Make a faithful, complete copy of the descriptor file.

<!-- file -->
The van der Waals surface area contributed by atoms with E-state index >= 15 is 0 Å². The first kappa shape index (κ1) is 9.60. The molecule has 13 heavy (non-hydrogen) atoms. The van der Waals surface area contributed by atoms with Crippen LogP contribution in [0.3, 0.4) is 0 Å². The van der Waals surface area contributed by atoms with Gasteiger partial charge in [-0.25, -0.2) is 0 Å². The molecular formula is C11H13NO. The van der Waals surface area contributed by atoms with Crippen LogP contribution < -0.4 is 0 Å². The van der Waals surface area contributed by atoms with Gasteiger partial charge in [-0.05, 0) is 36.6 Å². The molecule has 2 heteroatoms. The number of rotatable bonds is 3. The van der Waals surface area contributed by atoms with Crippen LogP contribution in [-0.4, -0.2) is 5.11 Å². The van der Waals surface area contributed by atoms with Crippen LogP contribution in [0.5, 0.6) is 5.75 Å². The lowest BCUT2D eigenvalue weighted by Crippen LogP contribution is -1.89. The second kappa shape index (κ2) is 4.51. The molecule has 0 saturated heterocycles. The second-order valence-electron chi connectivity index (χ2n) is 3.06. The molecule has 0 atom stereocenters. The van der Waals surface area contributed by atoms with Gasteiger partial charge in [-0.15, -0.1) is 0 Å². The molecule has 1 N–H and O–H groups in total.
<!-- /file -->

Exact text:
The van der Waals surface area contributed by atoms with E-state index >= 15 is 0 Å². The first kappa shape index (κ1) is 9.60. The molecule has 13 heavy (non-hydrogen) atoms. The van der Waals surface area contributed by atoms with Crippen LogP contribution in [0.3, 0.4) is 0 Å². The van der Waals surface area contributed by atoms with Gasteiger partial charge in [-0.25, -0.2) is 0 Å². The molecular formula is C11H13NO. The van der Waals surface area contributed by atoms with Crippen LogP contribution < -0.4 is 0 Å². The van der Waals surface area contributed by atoms with Gasteiger partial charge in [-0.05, 0) is 36.6 Å². The molecule has 2 heteroatoms. The number of rotatable bonds is 3. The van der Waals surface area contributed by atoms with Crippen LogP contribution in [-0.4, -0.2) is 5.11 Å². The van der Waals surface area contributed by atoms with Crippen LogP contribution in [0.5, 0.6) is 5.75 Å². The lowest BCUT2D eigenvalue weighted by Crippen LogP contribution is -1.89. The second kappa shape index (κ2) is 4.51. The molecule has 0 saturated heterocycles. The second-order valence-electron chi connectivity index (χ2n) is 3.06. The molecule has 0 atom stereocenters. The van der Waals surface area contributed by atoms with Gasteiger partial charge in [-0.15, -0.1) is 0 Å². The molecule has 1 N–H and O–H groups in total.